"A Missouri woman was indicted Thursday for her alleged role in perpetrating a hoax on the online social network MySpace against a 13-year-old neighbor who committed suicide. Lori Drew ... allegedly helped create a MySpace account in the name of someone who didn't exist to convince Megan Meier she was chatting with a 16-year-old boy named Josh Evans... The indictment says MySpace members agree to abide by terms of service that include, among other things, not promoting information they know to be false or misleading; soliciting personal information from anyone under age 18 and not using information gathered from the Web site to 'harass, abuse or harm other people.' ... It alleges they registered as a MySpace member under a phony name and used the account to obtain information on the girl. Drew and her coconspirators 'used the information obtained over the MySpace computer system to torment, harass, humiliate, and embarrass the juvenile MySpace member,' the indictment charged. ... They used 'Josh' to flirt with Megan ... Around Oct. 7, 2006, Megan was told 'Josh' was moving away ... But on or about Oct. 16, 'Josh' wrote to the girl and told her 'in substance, that the world would be a better place without M.T.M. in it,' according to the indictment. The girl hanged herself the same day, and Drew and the others deleted the information in the account, the indictment said."
http://www.suntimes.com/news/nation/953836,CST-NWS-my16.article

Anyone a person knows solely from the internet may or may not be who they seem. Unfortunately, posting fake pictures and pretending to be someone else is all too easy.

Even if access is limited to real life friends and classmates, information posted on a personal site should never be something that it wouldn't be okay for anyone to read: parents, teachers, strangers, future employers, or even that kid in second period who is always bugging you. You may think you know who is accessing your site, but you don't know who's reading over their shoulder, and you don't know what they are going to do with the information they get.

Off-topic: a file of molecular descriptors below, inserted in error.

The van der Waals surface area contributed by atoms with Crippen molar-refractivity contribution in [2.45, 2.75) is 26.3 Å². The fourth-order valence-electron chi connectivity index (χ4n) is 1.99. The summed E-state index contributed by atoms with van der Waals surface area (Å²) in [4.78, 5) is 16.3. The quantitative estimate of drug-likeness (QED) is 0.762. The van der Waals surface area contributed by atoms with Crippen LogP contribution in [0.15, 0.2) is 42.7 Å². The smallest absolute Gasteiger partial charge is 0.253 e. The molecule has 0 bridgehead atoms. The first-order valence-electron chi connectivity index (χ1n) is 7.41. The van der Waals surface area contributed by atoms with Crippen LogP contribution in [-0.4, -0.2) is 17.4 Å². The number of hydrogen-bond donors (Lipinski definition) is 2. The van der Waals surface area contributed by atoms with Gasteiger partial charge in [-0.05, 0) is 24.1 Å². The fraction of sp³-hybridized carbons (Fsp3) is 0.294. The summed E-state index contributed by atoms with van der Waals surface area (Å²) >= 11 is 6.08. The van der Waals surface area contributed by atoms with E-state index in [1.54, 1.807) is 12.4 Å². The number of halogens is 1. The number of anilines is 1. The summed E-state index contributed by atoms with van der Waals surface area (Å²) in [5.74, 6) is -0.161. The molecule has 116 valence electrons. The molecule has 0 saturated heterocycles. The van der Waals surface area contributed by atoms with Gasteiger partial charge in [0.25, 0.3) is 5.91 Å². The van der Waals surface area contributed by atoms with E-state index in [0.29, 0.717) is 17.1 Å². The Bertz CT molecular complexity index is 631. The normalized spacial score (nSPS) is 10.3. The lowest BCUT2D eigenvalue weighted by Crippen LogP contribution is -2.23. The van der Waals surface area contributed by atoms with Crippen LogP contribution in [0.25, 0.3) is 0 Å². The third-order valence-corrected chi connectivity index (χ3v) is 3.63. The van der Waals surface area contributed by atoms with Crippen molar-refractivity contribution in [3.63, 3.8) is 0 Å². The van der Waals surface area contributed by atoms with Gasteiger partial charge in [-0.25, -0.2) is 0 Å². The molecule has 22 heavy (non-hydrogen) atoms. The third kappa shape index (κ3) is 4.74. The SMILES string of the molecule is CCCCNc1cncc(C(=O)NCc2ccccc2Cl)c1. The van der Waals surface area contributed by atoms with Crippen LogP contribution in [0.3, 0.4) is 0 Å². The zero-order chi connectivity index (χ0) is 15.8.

"Online bullying, called cyberbullying, happens when teens use the Internet, cell phones, or other devices to send or post text or images intended to hurt or embarrass another person. Cyberbullying is a problem that affects almost half of all American teens. Whether you've been a victim of cyberbullying, know someone who has been cyberbullied, or have even cyberbullied yourself, there are steps you and your friends can take to stop cyberbullying and stay cyber-safe."
http://www.ncpc.org/newsroom/current-campaigns/cyberbullying

Questions of the Week:
Is it possible to know for sure who you are talking to online if you have never met in person? How easy is it to spread fake information online? Why isn't it safe to meet someone in person that you have first met online? Why do you think one of the rules of MySpace people agree to when they use it includes "not promoting information they know to be false or misleading"? How many people do you think are aware that they could lose their MySpace accounts if they use them to share information that isn't true? How can you keep yourself safe online? What do you think your friends and peers need to know about online safety? What do you think younger children need to know (younger brothers or sisters, cousins, your friends' siblings)? What do you think would be the best way to share this information in a way that they would listen and it would help them make safe choices?

Please email me with any ideas or suggestions.
Note: Due to increasing amounts of SPAM sent to this account, please include "QOW" in the subject line when sending me email.

I look forward to reading what you have to say.

Cindy
aehealth@yahoo.com
Health Community Coordinator
Access Excellence @ the National Health Museum
http://www.accessexcellence.org